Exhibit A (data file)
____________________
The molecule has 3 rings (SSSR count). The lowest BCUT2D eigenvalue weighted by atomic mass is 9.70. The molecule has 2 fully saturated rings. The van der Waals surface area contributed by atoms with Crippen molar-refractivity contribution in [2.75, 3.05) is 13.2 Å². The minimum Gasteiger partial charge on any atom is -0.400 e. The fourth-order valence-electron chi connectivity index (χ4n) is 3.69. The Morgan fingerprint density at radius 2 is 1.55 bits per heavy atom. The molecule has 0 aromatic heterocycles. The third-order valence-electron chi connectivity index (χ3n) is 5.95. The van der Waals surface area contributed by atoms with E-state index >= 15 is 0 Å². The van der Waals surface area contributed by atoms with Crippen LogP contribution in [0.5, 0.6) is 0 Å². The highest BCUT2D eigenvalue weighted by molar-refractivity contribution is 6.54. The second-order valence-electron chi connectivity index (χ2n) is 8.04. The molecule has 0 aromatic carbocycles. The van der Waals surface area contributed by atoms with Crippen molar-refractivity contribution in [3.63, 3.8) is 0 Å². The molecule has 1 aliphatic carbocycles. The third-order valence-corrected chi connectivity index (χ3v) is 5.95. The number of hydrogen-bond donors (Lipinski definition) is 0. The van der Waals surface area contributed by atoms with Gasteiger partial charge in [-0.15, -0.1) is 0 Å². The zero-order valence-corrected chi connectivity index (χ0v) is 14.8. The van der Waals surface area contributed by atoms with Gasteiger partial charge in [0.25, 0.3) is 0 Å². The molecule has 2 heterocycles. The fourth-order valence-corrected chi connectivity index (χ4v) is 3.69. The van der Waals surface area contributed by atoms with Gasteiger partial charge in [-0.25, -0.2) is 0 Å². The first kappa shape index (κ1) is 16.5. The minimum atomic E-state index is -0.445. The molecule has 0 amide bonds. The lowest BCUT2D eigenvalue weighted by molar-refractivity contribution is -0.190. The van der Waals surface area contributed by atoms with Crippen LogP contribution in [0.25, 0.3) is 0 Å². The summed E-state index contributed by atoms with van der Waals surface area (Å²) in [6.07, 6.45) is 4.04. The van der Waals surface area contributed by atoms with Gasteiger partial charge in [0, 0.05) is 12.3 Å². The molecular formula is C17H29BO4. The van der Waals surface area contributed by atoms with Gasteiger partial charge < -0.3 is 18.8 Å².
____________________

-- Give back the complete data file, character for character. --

The molecule has 3 rings (SSSR count). The lowest BCUT2D eigenvalue weighted by atomic mass is 9.70. The molecule has 2 fully saturated rings. The van der Waals surface area contributed by atoms with Crippen molar-refractivity contribution in [2.75, 3.05) is 13.2 Å². The minimum Gasteiger partial charge on any atom is -0.400 e. The fourth-order valence-electron chi connectivity index (χ4n) is 3.69. The Morgan fingerprint density at radius 2 is 1.55 bits per heavy atom. The molecule has 0 aromatic heterocycles. The third-order valence-electron chi connectivity index (χ3n) is 5.95. The van der Waals surface area contributed by atoms with E-state index >= 15 is 0 Å². The van der Waals surface area contributed by atoms with Crippen LogP contribution in [0.5, 0.6) is 0 Å². The highest BCUT2D eigenvalue weighted by molar-refractivity contribution is 6.54. The second-order valence-electron chi connectivity index (χ2n) is 8.04. The molecule has 0 aromatic carbocycles. The van der Waals surface area contributed by atoms with Crippen molar-refractivity contribution in [3.63, 3.8) is 0 Å². The molecule has 1 aliphatic carbocycles. The third-order valence-corrected chi connectivity index (χ3v) is 5.95. The number of hydrogen-bond donors (Lipinski definition) is 0. The van der Waals surface area contributed by atoms with Gasteiger partial charge in [-0.15, -0.1) is 0 Å². The zero-order valence-corrected chi connectivity index (χ0v) is 14.8. The van der Waals surface area contributed by atoms with Gasteiger partial charge in [0.25, 0.3) is 0 Å². The molecule has 2 heterocycles. The fourth-order valence-corrected chi connectivity index (χ4v) is 3.69. The van der Waals surface area contributed by atoms with Gasteiger partial charge in [-0.25, -0.2) is 0 Å². The first kappa shape index (κ1) is 16.5. The minimum atomic E-state index is -0.445. The molecule has 0 amide bonds. The lowest BCUT2D eigenvalue weighted by molar-refractivity contribution is -0.190. The van der Waals surface area contributed by atoms with Crippen LogP contribution in [0.25, 0.3) is 0 Å². The summed E-state index contributed by atoms with van der Waals surface area (Å²) in [6.07, 6.45) is 4.04. The van der Waals surface area contributed by atoms with Gasteiger partial charge in [0, 0.05) is 12.3 Å². The molecular formula is C17H29BO4. The van der Waals surface area contributed by atoms with Gasteiger partial charge < -0.3 is 18.8 Å².